Information exchange as a potential cue for sport team cohesion
McLaren, Colin D. 1988-
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Group cohesion has been identified as an important construct in sport given its association with a number of individual and team outcomes. Within the extant literature, however, less attention has been devoted to the cues that individual athletes use to form cohesion perceptions. According to the assumptions underpinning the current conceptualization of sport group cohesion, athletes will consider both individual experiences within the team and the actual reality of the team as a whole when formulating perceptions of the team’s cohesiveness. One variable that could serve as a source of information for cohesion perceptions that captures this individual/team interface is member communication. The general purpose of the studies in this dissertation was to test communication as information exchange as a potential cue to cohesion. To increase the reliability of the findings, a series of studies that employed different samples, measurement tools, and study designs were used in an effort to replicate and extend the current knowledge base. Study 1 established the relationship between member information exchange and task cohesion, while controlling for social properties of communication (i.e., acceptance, distinctiveness, positive conflict, and negative conflict) and team performance. Results revealed that information exchange contributed unique variance in task cohesion over and above the social properties of communication. Studies 2 and 3 together tested the information exchange/cohesion relationship using social network analysis. The results of Study 2 revealed that team sport athletes who exchanged information with a larger proportion of their teammates on a regular basis reported higher task cohesion than those interacting with a moderate or smaller proportion of teammates. Using a hypothetical vignette design in Study 3, the proportion of information exchange occurring at the individual and team level was varied. The results showed that those exposed to the team vignette where individual members exchanged information with a larger proportion of teammates and the team as a whole engaged in higher information exchange reported higher anticipated task cohesion than those exposed to the vignette reflecting lower levels of information exchange. Together, the results of Studies 2 and 3 revealed that when individuals engaged in information exchange with a larger proportion of teammates, and this pattern translated to the team as a whole exchanging information, task cohesion perceptions also were higher. The design of Study 4 built on the findings of the hypothetical vignettes to examine the information exchange network structure and task cohesion of two intact teams competing in one game. The information exchange network structures were obtained from the members of the winning and losing teams. The results revealed that the members of the winning team reported higher information exchange at the individual and team level as well as higher perceptions of task cohesion than the losing team. As the findings of the first four studies were based on concurrent designs, Study 5 tested the information exchange/task cohesion relationship using a sample of intact teams and a prospective design. Overall, the findings from the last study suggested that over the first half of the competitive season, a higher proportion of early season information exchange at the individual level was significant in predicting task cohesion perceptions at midseason. Further, a higher proportion of early season information exchange at the team level was significant in predicting midseason team performance. Taken together, the results from all five studies provide initial evidence for viewing communication as information exchange as a potential cue to task cohesion. Further, the findings offer a foundation from which information exchange as an actual cue to cohesion can be tested using an experimental manipulation with intact sport teams.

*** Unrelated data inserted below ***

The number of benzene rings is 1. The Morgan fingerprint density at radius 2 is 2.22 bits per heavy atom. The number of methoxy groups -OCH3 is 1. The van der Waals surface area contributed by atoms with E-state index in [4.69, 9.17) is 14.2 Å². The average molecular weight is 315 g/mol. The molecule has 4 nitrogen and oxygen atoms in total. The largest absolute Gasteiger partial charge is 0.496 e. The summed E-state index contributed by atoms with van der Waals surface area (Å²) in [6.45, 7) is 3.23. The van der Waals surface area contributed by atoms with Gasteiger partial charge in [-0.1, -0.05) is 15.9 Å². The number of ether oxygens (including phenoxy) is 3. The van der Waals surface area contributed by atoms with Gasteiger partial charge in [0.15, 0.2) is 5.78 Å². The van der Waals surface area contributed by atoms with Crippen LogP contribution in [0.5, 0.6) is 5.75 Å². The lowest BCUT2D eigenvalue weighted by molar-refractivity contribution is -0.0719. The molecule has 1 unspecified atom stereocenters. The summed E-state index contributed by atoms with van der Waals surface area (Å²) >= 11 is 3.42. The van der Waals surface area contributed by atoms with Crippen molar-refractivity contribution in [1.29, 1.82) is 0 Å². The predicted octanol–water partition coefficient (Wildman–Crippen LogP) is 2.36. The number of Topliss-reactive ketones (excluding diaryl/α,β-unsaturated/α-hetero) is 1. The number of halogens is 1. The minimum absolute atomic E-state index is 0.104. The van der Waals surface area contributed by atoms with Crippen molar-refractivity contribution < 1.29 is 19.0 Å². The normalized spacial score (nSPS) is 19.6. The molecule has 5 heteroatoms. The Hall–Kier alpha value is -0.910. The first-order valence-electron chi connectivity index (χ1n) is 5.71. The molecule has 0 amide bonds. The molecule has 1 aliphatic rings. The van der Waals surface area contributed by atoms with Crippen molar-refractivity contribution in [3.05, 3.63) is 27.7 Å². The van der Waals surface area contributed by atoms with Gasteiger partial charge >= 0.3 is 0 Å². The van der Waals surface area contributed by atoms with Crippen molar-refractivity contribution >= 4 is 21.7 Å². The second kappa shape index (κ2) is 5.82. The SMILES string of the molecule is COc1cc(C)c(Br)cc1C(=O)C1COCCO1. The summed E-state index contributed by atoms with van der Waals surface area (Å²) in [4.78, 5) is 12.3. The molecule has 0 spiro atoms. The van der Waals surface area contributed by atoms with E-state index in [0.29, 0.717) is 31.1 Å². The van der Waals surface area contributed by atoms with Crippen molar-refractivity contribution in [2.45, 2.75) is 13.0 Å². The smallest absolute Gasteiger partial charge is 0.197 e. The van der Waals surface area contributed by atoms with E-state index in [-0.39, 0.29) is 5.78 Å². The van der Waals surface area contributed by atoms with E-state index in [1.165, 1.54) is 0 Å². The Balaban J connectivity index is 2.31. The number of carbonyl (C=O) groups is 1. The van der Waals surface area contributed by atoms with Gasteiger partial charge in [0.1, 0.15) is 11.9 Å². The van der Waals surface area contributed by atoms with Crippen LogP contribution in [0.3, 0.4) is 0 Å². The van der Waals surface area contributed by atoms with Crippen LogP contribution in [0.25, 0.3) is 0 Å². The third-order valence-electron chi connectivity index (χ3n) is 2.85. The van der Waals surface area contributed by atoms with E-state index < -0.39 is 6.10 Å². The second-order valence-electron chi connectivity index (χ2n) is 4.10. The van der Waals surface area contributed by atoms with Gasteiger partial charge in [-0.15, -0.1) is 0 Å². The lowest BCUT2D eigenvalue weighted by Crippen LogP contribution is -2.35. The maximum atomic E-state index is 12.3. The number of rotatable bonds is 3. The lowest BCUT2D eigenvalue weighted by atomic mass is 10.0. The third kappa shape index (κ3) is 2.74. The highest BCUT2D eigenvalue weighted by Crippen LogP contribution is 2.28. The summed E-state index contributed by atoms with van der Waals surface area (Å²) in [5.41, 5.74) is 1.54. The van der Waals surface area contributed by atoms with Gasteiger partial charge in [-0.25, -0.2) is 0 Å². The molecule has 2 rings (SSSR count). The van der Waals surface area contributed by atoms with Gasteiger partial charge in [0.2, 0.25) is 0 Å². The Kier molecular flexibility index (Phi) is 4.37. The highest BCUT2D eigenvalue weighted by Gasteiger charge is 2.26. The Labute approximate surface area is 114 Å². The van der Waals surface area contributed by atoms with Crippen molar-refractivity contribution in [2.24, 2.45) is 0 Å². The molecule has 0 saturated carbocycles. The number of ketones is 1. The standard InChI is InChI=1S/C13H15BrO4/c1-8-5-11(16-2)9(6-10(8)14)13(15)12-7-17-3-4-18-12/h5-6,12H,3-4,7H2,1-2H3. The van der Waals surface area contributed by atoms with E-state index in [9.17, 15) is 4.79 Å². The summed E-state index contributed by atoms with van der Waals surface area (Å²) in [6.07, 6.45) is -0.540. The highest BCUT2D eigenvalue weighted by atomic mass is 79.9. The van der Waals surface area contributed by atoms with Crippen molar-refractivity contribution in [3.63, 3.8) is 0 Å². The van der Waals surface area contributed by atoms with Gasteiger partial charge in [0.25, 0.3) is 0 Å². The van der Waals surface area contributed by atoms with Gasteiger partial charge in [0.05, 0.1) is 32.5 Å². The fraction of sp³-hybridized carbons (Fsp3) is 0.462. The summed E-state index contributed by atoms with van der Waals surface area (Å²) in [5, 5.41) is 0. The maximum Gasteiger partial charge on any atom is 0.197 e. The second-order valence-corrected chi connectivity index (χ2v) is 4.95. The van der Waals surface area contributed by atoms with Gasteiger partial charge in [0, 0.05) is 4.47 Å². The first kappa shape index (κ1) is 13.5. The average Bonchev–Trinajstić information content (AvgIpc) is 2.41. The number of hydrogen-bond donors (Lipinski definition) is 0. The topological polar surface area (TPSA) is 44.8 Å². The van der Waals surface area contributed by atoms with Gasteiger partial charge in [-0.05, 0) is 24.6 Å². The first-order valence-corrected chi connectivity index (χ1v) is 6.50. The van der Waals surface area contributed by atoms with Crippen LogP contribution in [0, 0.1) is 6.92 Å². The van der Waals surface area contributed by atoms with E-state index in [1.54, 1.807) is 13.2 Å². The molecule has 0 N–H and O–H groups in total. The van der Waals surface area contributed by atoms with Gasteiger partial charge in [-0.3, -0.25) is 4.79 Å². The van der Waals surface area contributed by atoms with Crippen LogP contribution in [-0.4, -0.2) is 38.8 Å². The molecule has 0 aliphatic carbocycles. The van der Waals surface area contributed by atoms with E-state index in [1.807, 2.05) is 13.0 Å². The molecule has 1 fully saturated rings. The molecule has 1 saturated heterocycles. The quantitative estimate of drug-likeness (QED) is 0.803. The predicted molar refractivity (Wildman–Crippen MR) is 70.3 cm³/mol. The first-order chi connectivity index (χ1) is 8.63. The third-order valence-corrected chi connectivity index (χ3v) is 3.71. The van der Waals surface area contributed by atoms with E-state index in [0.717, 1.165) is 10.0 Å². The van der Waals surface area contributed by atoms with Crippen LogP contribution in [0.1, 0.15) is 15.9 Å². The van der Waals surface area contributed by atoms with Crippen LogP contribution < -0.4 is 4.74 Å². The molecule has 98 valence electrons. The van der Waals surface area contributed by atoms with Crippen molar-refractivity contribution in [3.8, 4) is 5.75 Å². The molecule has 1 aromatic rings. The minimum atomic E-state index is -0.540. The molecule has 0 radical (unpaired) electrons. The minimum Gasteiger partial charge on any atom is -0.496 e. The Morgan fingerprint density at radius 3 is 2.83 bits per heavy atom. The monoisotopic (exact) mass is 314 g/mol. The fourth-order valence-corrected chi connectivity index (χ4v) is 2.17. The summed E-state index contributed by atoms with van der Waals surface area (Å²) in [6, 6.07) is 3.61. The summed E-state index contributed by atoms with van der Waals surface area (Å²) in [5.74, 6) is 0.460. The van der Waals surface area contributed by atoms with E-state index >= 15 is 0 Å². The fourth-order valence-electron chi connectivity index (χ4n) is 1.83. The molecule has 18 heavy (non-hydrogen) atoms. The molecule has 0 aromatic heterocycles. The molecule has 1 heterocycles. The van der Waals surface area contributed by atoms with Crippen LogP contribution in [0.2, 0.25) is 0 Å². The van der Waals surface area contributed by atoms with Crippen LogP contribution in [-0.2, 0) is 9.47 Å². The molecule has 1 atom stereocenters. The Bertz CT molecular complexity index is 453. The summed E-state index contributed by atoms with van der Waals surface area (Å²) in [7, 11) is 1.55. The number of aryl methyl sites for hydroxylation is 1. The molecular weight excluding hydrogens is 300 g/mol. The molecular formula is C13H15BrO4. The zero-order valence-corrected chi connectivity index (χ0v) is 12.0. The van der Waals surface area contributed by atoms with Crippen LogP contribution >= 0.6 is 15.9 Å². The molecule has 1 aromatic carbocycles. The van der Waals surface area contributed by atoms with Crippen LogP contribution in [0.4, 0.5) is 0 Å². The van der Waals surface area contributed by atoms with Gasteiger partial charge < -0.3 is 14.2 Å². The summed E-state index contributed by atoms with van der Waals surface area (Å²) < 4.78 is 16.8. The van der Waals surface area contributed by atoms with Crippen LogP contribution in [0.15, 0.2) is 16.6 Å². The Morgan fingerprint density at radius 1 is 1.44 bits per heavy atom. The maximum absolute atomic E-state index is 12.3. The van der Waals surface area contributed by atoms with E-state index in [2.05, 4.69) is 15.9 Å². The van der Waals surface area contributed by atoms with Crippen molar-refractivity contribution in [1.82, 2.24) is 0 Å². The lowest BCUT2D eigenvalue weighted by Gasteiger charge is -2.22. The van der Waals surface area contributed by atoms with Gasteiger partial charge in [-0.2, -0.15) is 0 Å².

DegreeDoctor of Philosophy (Ph.D.)
CommitteeGyurscik, Nancy; Brawley, Larry; Hellsten, Laurie
Copyright DateOctober 2018
Social Network Analysis